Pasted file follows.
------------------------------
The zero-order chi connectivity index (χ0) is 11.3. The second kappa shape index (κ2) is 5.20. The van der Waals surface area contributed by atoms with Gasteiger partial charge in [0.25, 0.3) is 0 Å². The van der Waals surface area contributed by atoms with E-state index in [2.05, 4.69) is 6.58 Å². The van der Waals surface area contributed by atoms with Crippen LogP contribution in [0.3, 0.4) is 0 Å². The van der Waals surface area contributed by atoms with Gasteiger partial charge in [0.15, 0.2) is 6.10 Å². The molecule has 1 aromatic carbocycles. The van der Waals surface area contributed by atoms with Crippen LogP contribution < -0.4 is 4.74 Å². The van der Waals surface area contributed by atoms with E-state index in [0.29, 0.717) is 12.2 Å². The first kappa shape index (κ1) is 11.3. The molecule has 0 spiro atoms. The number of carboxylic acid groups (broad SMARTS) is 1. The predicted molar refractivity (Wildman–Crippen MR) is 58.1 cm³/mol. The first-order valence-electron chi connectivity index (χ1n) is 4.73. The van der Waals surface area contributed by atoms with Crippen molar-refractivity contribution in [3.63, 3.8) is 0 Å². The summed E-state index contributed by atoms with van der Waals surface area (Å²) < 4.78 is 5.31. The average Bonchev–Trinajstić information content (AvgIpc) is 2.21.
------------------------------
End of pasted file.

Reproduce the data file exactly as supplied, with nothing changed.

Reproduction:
The zero-order chi connectivity index (χ0) is 11.3. The second kappa shape index (κ2) is 5.20. The van der Waals surface area contributed by atoms with Gasteiger partial charge in [0.25, 0.3) is 0 Å². The van der Waals surface area contributed by atoms with E-state index in [2.05, 4.69) is 6.58 Å². The van der Waals surface area contributed by atoms with Crippen LogP contribution in [0.3, 0.4) is 0 Å². The van der Waals surface area contributed by atoms with Gasteiger partial charge in [0.15, 0.2) is 6.10 Å². The molecule has 1 aromatic carbocycles. The van der Waals surface area contributed by atoms with Crippen LogP contribution < -0.4 is 4.74 Å². The van der Waals surface area contributed by atoms with E-state index in [0.29, 0.717) is 12.2 Å². The first kappa shape index (κ1) is 11.3. The molecule has 0 spiro atoms. The number of carboxylic acid groups (broad SMARTS) is 1. The predicted molar refractivity (Wildman–Crippen MR) is 58.1 cm³/mol. The first-order valence-electron chi connectivity index (χ1n) is 4.73. The van der Waals surface area contributed by atoms with Crippen molar-refractivity contribution in [3.63, 3.8) is 0 Å². The summed E-state index contributed by atoms with van der Waals surface area (Å²) < 4.78 is 5.31. The average Bonchev–Trinajstić information content (AvgIpc) is 2.21.